Spokane: what Seattle used to be

Mossback becomes enamored with a city he once regarded with disdain and considers what it would be like to move there. It reminds him of pre-1970s Seattle, before the yuppies ruined it.
Crosscut archive image.

Downtown Spokane. (U.S. Dept. of Commerce)

Mossback becomes enamored with a city he once regarded with disdain and considers what it would be like to move there. It reminds him of pre-1970s Seattle, before the yuppies ruined it.

One of the great things about travel is having the right to develop a crush on another city. You can enjoy the skylines and charming alleyways without thinking of the inconvenience of commutes, provincialism, or the local tax burden. If I bought an apartment in every city I'd been smitten by in my travels, my annual orbit would include San Francisco, Seville, Siena — what is it about cities that start with "S"?

The latest is Spokane. Weird, huh? Like most native Seattleites, I grew up with a strong prejudice against anything to the east, starting with Bellevue and continuing across Eastern Washington all the way to New York City. Forward-thinking Seattleites were raised to look west, to the Pacific Rim, or north to Alaska, or upward to a sky dominated by Boeing and the Space Age. The east was always yesterday.

That's part of the reason the Cascade Curtain dividing Washington has been so impenetrable. As wetside cities grew, the dryside towns became old news — fading farm towns, atomic waste bins, burgs full of left-behinds. I remember the superiority I felt toward Spokane in 1974 when it hosted a world's fair. Spokane was the smallest city ever to host a modern fair, and having one there seemed to cheapen the very idea. I chose not to attend, because I could not imagine that it had anything to offer that we hadn't already seen at the '62 fair in Seattle. Why on earth would anyone go to Spokane?

My view has changed over the years. I read many articles touting Spokane's rise from mediocrity but have been skeptical, just as I am when Tacoma announces every five years or so that it is having a "renaissance." It's had more rebirths than the Dalai Lama. But in June, I went to Spokane as a delegate to the state Democratic convention. I saw the city in a whole new light.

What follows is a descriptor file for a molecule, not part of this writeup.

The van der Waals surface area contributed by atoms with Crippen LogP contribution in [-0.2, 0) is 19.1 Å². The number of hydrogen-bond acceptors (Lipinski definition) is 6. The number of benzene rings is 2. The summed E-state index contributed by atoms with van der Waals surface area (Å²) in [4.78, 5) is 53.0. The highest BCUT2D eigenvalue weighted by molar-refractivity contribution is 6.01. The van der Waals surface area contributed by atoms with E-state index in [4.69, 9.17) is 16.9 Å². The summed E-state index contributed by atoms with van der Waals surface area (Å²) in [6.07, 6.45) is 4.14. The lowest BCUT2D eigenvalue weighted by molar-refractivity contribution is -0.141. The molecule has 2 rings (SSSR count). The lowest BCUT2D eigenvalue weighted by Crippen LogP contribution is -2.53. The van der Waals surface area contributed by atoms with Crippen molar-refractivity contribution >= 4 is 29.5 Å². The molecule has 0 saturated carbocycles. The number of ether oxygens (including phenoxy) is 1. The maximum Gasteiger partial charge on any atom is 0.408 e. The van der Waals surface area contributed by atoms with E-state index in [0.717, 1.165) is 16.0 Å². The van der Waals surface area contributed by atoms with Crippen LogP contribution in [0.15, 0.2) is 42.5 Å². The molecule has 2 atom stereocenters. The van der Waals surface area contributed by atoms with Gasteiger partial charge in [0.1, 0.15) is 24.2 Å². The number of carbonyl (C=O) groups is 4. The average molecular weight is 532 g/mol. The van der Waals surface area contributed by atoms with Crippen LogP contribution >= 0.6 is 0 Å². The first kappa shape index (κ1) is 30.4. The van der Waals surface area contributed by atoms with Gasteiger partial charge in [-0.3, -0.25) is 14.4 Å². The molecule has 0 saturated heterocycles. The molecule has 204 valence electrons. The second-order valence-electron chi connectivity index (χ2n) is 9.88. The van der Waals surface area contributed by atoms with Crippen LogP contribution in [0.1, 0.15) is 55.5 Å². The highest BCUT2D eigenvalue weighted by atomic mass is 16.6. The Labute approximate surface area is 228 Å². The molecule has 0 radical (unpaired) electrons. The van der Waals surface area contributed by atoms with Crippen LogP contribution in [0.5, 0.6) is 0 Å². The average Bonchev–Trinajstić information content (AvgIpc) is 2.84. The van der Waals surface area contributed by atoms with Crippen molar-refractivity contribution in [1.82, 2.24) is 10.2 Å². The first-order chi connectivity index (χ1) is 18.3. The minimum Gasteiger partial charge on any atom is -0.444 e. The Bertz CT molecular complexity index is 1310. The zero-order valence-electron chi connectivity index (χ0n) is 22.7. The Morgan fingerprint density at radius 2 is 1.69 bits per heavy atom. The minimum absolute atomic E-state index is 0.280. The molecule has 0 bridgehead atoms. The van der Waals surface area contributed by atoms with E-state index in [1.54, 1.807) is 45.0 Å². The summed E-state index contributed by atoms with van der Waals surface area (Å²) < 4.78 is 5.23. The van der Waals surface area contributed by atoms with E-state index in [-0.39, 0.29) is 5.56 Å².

It's called sunlight, which was scarce in Seattle last spring, the coldest since 1917. While Seattle was chilled, Spokane had blue skies and 70-degree days. It was enough to seduce the soggiest of mossbacks.

Driving in on Interstate 90, the city that emerged from the pine forests was modest, not megapolitan. The high rises weren't too high, and the skyline was marked with old church towers and well-preserved or restored 19th-century brick buildings. The streets were broad and easy to navigate, and through the city spilled the lovely namesake river — the best central fountain a city ever had, with its park and pathways; a civic center that is walkable and where nature is alive, flowing and making music.

I was struck by the familiarity of the city's scale. Spokane reminds me of the 1950s-'70s Seattle where I grew up: a gorgeous natural setting, an urban zone that didn't overwhelm with towers and pretension. A livable city before Yuppiepalooza took over.

Which isn't to say Spokane doesn't have its yuppie charms. There are good restaurants, local microbrews (I sipped a very tasty one from nearby Coeur D'Alene, Idaho), and a thriving club scene — some blocks were packed at 2 a.m. on a Saturday night — not the scene I remember of the old railroad town of yore. At the convention, I met a cadre of the city's growing Democratic Party. Democrats now dominate the city's delegation to the Legislature in Olympia and the City Council. The Inland Empire might be red, but its capital is now purple, and turning bluer.

Spokane seems like a blast from Seattle's past, but in a good way. Not retro, but progressive, urban, close to nature — for example, the Idaho wilderness lies just beyond. Moose still occasionally invade urban neighborhoods. The city is also more affordable and scaled to Northwest sensibilities.

What's wrong with this picture? To a traveler's eye, nothing. Sure, Spokane has its share of problems and scandals (remember the late accused molester-mayor, Jim West?). But another thing gave me a queasy feeling. The booster ambitions that drive western cities also tend to spoil them by overreaching. As the region's inland cities, like Spokane, Boise, Bend, and Walla Walla, grow and mature, I hope they realize there are wise limits. What they offer is an alternative to the idea that more is always better. Create a city that's just right and stick with it. That way, Seattleites will always have a place to visit, and remember.


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About the Authors & Contributors

Knute Berger

Knute Berger

Knute “Mossback” Berger is Crosscut's Editor-at-Large.